But the desire to impress and to display presupposes an audience, and the scale of the new elite's prodigy houses was clearly intended to attract the notice and respect of more than just the tenantry and immediate neighbours, important though that function might be. For the Court circle, a primary objective was certainly a visit from Queen Elizabeth herself, with all of the opportunities for preferment and perquisites which that might bring. Indeed, William Cecil's Burghley in Northamptonshire, Theobalds in Hertfordshire, where Cecil built one of the most spectacular houses of the age, and Sir Christopher Hatton's vast palace at Holdenby in Northamptonshire, were much more than private country houses: they were intended to flatter and honour Elizabeth. She came thirteen times to Theobalds, making it, in effect, another royal palace. As Cecil cynically remarked to Hatton in 1579 apropos their building schemes, `God send us both long to enjoy her for whom we both meant to exceed our purses in these'. Hatton was more deferential: he rarely visited Holdenby, confessing to Sir Thomas Heneage in September 1580 that he meant to leave this `shrine, I mean Holdenby, still unseen until that holy saint may sit in it, to whom it is dedicated'.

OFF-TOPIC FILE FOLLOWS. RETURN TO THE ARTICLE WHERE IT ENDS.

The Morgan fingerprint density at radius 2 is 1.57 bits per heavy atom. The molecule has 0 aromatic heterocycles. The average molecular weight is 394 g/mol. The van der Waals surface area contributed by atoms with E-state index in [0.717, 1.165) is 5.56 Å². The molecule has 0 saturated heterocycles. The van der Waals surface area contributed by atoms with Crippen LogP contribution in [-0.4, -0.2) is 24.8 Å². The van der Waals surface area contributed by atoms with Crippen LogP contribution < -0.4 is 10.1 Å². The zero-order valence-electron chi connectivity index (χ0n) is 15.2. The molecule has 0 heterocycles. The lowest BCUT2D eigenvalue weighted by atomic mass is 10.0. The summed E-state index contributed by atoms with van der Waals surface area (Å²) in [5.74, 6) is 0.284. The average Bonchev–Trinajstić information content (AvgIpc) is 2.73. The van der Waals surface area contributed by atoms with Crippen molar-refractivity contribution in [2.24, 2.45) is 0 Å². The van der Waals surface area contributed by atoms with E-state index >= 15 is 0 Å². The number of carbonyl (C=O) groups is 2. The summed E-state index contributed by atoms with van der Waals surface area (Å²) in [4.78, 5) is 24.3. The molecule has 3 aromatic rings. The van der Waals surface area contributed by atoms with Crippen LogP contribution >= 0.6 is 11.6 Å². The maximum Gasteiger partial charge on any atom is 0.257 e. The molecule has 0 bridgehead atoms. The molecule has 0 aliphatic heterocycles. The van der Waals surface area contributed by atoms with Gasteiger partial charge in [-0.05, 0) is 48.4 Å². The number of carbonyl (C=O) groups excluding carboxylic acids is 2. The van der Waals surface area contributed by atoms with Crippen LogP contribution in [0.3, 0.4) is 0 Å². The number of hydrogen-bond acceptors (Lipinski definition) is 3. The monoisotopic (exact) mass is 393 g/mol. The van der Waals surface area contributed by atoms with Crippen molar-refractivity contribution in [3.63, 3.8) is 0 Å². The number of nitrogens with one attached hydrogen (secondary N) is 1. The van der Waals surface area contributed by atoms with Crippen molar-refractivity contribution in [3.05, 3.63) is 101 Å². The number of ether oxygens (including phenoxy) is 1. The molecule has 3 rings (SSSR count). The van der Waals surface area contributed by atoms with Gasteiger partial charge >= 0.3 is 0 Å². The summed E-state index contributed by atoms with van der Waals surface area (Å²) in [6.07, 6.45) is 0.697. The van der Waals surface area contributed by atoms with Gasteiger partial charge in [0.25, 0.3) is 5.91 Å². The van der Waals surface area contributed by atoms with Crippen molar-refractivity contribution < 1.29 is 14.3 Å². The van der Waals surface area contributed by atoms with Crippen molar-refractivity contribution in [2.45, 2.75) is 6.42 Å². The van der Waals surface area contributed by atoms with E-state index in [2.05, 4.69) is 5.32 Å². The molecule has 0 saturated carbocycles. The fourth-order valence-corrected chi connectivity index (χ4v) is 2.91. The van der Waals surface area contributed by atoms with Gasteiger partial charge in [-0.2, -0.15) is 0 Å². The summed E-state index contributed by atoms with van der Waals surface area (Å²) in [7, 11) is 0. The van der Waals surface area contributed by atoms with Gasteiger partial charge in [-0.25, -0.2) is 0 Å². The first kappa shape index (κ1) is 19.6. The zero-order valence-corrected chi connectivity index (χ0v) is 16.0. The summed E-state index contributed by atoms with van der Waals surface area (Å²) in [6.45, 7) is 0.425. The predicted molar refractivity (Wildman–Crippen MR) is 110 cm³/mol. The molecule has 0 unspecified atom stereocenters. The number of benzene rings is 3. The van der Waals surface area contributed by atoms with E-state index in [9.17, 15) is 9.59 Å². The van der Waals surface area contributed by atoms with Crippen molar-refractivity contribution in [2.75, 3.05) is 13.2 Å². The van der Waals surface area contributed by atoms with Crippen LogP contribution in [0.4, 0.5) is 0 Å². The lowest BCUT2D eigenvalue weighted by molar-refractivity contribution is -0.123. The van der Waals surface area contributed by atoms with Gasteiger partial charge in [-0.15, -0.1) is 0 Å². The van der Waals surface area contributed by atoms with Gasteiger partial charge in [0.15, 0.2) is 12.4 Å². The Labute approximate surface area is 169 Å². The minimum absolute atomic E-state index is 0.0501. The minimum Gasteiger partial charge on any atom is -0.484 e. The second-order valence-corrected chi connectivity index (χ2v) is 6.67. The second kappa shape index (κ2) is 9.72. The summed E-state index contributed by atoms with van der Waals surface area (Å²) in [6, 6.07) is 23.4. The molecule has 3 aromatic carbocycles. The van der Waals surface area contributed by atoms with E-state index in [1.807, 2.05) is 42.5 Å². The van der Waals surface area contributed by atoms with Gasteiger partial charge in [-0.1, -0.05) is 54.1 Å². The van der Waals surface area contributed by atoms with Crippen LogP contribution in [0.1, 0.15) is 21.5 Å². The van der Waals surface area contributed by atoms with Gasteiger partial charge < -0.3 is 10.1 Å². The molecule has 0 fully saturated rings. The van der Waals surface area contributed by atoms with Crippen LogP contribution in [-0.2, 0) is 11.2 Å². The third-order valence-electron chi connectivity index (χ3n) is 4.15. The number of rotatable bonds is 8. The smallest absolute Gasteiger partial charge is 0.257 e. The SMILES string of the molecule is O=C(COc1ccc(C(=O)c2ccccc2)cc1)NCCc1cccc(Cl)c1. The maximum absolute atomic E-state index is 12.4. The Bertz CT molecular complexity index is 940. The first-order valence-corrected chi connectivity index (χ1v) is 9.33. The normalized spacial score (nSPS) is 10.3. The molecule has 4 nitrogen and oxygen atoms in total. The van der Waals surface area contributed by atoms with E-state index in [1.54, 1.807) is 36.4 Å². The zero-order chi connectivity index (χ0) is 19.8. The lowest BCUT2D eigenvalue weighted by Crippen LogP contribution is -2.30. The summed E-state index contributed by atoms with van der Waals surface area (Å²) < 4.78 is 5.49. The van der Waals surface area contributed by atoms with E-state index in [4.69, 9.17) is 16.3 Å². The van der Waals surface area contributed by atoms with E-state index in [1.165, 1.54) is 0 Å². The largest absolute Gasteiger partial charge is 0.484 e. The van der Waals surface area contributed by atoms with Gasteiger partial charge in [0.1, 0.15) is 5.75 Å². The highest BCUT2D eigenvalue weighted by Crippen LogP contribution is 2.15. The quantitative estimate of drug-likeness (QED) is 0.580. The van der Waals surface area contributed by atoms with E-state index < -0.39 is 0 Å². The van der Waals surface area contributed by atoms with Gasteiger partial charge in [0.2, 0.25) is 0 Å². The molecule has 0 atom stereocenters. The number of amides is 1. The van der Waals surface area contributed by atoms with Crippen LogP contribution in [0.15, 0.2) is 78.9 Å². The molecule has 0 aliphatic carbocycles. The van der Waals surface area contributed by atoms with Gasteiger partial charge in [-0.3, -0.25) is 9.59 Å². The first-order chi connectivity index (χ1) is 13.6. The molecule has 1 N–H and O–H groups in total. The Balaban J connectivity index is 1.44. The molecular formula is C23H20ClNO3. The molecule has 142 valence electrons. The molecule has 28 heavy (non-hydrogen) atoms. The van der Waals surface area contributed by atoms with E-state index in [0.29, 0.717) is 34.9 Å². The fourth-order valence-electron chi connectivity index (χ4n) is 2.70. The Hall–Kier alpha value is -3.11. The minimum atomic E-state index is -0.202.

However, if Hatton was reluctant to visit his new `shrine' until it was occupied by his sovereign, others were not. In 1581 Barnaby Rich was commenting that `many gentlemen and strangers that come but to see the house are there daily welcomed, feasted, and well lodged'. There is clear evidence that such major building schemes attracted a great deal of interest among the nobility and gentry. We can see in Rich's statement an indication of a transitional phase between the medieval business of the country house as a provider of hospitality and its more recent function as a place to be visited for its curiosity value.
The combination of the two roles, guest and tourist, was occasionally supplemented by a third: that of the amateur and critic. It was quite common for an aristocrat engaged in a major building project not only to send his mason or surveyor to see other new or partially completed houses, but to go himself or herself, in the case of the Dowager Countess of Shrewsbury, who in the late summer of 1592, when her new residence at Hardwick was in the early stages of construction, visited both Holdenby and Wollaton.